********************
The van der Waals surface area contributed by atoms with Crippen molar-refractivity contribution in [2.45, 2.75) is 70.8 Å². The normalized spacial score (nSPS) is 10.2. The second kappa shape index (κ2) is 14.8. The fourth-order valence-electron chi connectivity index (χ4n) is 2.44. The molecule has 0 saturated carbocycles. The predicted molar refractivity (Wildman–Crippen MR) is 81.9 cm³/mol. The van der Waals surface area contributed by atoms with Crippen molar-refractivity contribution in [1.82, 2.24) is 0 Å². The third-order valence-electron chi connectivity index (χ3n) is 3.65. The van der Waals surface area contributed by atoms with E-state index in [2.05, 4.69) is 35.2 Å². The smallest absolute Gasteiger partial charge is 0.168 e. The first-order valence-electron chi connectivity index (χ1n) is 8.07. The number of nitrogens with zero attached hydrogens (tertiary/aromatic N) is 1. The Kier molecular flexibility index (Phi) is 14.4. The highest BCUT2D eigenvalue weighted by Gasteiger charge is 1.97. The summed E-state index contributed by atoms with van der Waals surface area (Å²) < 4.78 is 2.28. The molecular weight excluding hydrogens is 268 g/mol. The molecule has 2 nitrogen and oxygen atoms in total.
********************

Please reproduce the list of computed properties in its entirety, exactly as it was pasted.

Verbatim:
The van der Waals surface area contributed by atoms with Crippen molar-refractivity contribution in [2.45, 2.75) is 70.8 Å². The normalized spacial score (nSPS) is 10.2. The second kappa shape index (κ2) is 14.8. The fourth-order valence-electron chi connectivity index (χ4n) is 2.44. The molecule has 0 saturated carbocycles. The predicted molar refractivity (Wildman–Crippen MR) is 81.9 cm³/mol. The van der Waals surface area contributed by atoms with Crippen molar-refractivity contribution in [1.82, 2.24) is 0 Å². The third-order valence-electron chi connectivity index (χ3n) is 3.65. The van der Waals surface area contributed by atoms with E-state index in [2.05, 4.69) is 35.2 Å². The smallest absolute Gasteiger partial charge is 0.168 e. The first-order valence-electron chi connectivity index (χ1n) is 8.07. The number of nitrogens with zero attached hydrogens (tertiary/aromatic N) is 1. The Kier molecular flexibility index (Phi) is 14.4. The highest BCUT2D eigenvalue weighted by Gasteiger charge is 1.97. The summed E-state index contributed by atoms with van der Waals surface area (Å²) < 4.78 is 2.28. The molecular weight excluding hydrogens is 268 g/mol. The molecule has 2 nitrogen and oxygen atoms in total.